Positional Neutralization in an Exemplar Model: The Role of Unique Inflectional Bases

Abby Kaplan


This paper explores whether an exemplar-based framework is capable of modeling positional neutralization (specifically, final devoicing) within a morphological paradigm. In an initial simulation of a 10-item lexicon, a statistical bias towards final devoicing and a similarity bias for words in the same paradigm to resemble each other combined to yield morphological leveling: word-final voiceless obstruents in one form spread even to morphologically related forms in which they were not word-final. These simulations were incapable of modeling a language with voicing alternations, as attested in German and other languages with final devoicing. However, the simulations were successful when the similarity bias was modified such that words were under pressure to resemble their morphologically related counterparts only when those counterparts were informative (i.e., not neutralized). I conclude that in order for exemplar models to be descriptively adequate, they must implement paradigm uniformity among surface forms that is crucially asymmetrical.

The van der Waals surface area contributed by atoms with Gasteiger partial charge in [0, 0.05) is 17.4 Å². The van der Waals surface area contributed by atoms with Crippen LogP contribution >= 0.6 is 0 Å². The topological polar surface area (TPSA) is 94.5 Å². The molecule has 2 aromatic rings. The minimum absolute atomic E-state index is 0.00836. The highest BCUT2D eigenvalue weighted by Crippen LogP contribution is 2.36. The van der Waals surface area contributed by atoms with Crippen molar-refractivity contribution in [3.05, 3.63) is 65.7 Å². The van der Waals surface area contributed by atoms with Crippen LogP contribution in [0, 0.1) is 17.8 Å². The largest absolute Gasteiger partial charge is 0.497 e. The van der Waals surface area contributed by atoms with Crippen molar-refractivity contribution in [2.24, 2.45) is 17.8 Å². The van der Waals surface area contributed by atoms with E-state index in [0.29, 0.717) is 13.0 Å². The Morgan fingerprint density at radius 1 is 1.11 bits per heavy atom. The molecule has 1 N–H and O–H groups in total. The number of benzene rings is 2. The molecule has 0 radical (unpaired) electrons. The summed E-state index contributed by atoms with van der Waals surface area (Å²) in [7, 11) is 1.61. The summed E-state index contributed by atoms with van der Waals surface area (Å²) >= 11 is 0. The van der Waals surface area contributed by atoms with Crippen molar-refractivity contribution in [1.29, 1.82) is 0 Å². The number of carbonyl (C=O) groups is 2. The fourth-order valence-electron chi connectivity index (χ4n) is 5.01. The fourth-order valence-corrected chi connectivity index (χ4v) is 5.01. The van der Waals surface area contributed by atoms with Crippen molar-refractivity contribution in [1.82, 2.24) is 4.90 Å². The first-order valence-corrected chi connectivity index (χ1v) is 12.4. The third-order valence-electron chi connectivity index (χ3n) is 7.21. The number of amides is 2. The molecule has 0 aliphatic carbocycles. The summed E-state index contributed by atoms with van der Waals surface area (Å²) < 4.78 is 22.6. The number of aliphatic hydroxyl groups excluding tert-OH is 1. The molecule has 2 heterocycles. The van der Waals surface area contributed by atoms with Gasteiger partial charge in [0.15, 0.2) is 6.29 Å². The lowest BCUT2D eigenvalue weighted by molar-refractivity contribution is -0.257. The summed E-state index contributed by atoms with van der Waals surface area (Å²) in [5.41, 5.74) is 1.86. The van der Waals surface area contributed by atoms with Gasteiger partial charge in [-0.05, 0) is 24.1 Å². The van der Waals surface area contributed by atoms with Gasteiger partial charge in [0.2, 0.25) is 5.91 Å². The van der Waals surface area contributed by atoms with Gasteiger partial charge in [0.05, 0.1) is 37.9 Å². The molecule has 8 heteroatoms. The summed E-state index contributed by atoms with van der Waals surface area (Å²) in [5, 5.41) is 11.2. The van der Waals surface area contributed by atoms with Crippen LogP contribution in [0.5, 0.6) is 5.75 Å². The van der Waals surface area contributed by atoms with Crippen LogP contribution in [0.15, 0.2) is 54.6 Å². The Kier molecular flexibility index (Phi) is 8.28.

positional neutralization; final devoicing; exemplar theory; leveling; simulation

Full Text:


DOI: https://doi.org/10.3765/amp.v2i0.3745

Copyright (c) 2016 Abby Kaplan

License URL: https://creativecommons.org/licenses/by/3.0/